The folks at Lib Tech are nice enough to support the Greasebus, which means free Banana demos for all Greasebus riders! I finally got a powder day at Meadows and it was bluebird. Let me break it down for a second: I rode a bus powered by vegetable oil up to the mountain for $10, I got to demo a hot board for free and it was a bluebird day at a notoriously cloudy spot, with 8 inches of fresh pow. I thought I fell asleep on the bus and was dreaming...
No, really, it was real! (except for that trash bag) Let me tell you about this board. Now, you might say, "Graham, a million other people have reviewed this board already." You're probably close, give or take a few hundred thousand. But, I ask you, how many of them were riding at Mt. Hood Meadows during a freak occurence of both powder and sunshine? And how many of them were 6'1" and 170# with size 10.5 boots (DC Super Parks) and Technine MFM Pro bindings? And how many of them consumed exactly three mini Clif Bars (Oatmeal Raisin) and contemplated the writings of the Dalai Lama whilst riding? That's what I thought. Every review is a unique flower, so don't, um, de-flower me by writing off my review before it gets started. Hear me out.
My first impression with the board was that of it's average weight dangling from my foot on the lift. Upon strapping in, I immediately set off to test the flex and ollie pop power of this reverse camber shred stick. As expected, it was buttery like a French pastry with all the pop of a five-year-old in a bubble wrap factory. After a couple runs, I was reacquainted with the BTX. Going back and forth between BTX and a standard-sidecut, cambered board takes some getting used to. Most notably, the turn inputs are slightly different. Once that's accounted for, you have the longitudinally loose feel of the reverse camber. Couple that with the torsional softness of the Skate Banana and you have a board that is super-fun to play around with. I really put it to the test in a couple icy, chunky patches and it wasn't much fun there. No board would be. It was a little too soft to stand up to the chunks and a premeditated ice carve was more than it could handle. In reality, I'd never try that if I wasn't testing a board. I'd just avoid it. The test, then, is for those times when you just can't avoid it. To be fair, it's hard to lose an edge on a Magne-Traction board. They do help on ice, but they don't turn it to powder. Speaking of powder, did I mention I got to ride that, too?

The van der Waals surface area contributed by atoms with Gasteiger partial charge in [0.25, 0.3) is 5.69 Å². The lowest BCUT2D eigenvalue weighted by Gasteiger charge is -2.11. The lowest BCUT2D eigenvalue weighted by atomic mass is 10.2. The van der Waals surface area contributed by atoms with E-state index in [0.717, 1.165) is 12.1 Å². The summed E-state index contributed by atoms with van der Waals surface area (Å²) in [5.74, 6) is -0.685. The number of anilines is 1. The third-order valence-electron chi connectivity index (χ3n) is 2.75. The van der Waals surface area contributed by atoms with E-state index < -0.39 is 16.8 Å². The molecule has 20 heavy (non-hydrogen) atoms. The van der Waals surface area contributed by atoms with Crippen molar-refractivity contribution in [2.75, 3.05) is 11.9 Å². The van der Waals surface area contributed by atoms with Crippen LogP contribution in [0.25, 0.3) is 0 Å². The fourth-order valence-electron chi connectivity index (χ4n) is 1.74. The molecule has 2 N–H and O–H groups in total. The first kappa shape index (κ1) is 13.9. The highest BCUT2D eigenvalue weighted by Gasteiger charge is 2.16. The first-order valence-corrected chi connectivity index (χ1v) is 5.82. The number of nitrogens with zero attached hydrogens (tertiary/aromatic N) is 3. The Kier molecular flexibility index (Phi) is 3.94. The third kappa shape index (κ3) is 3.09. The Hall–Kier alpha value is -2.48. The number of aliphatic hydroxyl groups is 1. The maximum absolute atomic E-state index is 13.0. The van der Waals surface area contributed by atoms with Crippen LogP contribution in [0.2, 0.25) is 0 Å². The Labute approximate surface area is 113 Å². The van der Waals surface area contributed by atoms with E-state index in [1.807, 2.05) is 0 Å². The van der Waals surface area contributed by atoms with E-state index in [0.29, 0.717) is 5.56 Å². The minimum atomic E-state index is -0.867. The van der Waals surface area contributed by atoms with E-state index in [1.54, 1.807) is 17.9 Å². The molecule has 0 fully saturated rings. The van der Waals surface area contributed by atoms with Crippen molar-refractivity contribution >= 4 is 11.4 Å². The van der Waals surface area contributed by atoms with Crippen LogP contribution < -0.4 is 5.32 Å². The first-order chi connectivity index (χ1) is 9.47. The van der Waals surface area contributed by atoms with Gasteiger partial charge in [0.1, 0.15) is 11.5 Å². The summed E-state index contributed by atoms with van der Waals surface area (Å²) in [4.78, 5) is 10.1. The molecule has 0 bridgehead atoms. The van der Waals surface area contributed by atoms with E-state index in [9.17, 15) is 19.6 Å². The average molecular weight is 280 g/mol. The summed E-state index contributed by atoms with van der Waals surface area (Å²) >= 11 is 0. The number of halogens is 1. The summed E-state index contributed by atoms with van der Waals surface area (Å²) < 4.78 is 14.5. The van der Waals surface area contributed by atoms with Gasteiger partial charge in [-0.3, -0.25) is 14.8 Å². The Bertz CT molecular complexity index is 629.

After a short break, I headed to Meadows' powder haven, Heather Canyon. Freshies were still available even later in the day on a Saturday. The banana didn't make a drastic difference in pow, but I never submarined nor did my back leg go on strike due to overwork. The skate felt a little soft and unstable on some of the steeper sections where the powder gave way to more packed snow. I'd like something a little stiffer and damper for spots like that. In the trees it went edge to edge like it was in a slalom race and got me out alive when the fluff turned frozen-over.
Overall, the Skate Banana is a fun board and isn't that what it's all about? Oddly, I didn't ride it on anything manmade, but if pressing, popping and powder are your game, try it out. I can't speak to pipe or rails as I usually avoid those (my guess is that it would be better suited to the metal than the U-tube). Also, high-speed corduroy carving isn't this one's forte, so beware. Other than that, this is a board I'd be happy to own and despite the name it's well prepared for a range of terrain outside the park.